Noteworthy inclusions: Noomi Rapace (“The Girl with the Dragon Tattoo”) for best actress; Jeremy Renner (“The Town”) for best supporting actor; Mila Kunis (“Black Swan”) for best supporting actress; “The Town” for best adapted screenplay; “The Fighter” for best ensemble; 13-year-old Chloe Moretz was nominated twice in the best young actor category (“Kick-Ass” and “Let Me In”); “I Love You Phillip Morris” for best comedy; “Joan Rivers: A Piece of Work” for best documentary; and “127 Hours” for best editing

Noteworthy snubs:Blue Valentine” and “The Kids Are All Right” for best picture; Alejandro Gonzalez Inarritu (“Biutiful”) for best director; Javier Bardem (“Biutiful”) and Mark Wahlberg (“The Fighter”) for best actor; Julianne Moore (“The Kids Are All Right”) and Tilda Swinton (“I Am Love”) for best actress; Justin Timberlake (“The Social Network”) for best supporting actor; “Black Swan” for best ensemble; “Hot Tub Time Machine” for best comedy; “Shutter Island” for best art direction; “The Social Network” for best cinematography; “Shutter Island” for best costume design; “The King’s Speech” for best editing; and “Iron Man 2” for best visual effects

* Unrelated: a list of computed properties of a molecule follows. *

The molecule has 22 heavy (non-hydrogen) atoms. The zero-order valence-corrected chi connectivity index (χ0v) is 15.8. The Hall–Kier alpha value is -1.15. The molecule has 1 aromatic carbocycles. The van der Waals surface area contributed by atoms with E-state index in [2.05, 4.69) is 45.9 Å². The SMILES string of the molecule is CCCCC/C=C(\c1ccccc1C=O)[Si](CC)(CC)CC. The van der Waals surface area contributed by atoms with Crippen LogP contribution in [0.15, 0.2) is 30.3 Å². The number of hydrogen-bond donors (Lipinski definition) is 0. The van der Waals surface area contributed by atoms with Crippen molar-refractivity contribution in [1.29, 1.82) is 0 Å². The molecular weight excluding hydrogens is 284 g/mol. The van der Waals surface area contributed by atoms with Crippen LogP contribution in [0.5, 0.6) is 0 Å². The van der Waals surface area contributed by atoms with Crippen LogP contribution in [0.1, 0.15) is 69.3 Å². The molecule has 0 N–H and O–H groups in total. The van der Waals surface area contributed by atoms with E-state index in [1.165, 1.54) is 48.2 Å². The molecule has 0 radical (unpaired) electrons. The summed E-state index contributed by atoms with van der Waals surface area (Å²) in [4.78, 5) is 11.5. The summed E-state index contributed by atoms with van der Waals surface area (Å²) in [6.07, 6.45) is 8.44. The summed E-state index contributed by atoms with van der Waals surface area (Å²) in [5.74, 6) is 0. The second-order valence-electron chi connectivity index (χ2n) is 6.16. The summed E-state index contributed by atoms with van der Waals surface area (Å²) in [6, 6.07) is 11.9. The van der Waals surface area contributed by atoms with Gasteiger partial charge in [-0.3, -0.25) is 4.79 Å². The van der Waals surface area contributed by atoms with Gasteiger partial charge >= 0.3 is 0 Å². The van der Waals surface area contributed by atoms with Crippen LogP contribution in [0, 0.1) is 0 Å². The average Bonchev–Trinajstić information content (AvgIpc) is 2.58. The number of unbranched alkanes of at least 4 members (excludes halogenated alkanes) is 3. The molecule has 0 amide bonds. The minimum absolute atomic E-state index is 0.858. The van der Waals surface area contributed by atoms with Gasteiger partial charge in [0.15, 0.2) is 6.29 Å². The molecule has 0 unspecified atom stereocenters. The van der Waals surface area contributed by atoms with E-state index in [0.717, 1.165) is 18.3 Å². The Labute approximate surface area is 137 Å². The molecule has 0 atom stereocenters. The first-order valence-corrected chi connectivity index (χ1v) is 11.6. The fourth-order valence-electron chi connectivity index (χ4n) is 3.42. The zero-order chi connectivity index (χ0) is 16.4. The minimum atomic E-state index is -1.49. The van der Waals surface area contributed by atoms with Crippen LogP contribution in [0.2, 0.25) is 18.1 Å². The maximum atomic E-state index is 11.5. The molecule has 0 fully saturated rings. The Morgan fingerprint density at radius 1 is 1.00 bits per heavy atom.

The BFCA’s picks — which have correlated with the Academy’s picks as often as any awards group’s in recent years — will be announced at the Critics’ Choice Movie Awards ceremony at the Hollywood Palladium on Friday, January 14, 2011 at 9pm EST/PST. VH1 will broadcast the gala live around the world.

The full list of nominees follows…

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Thursday December 2nd, 2010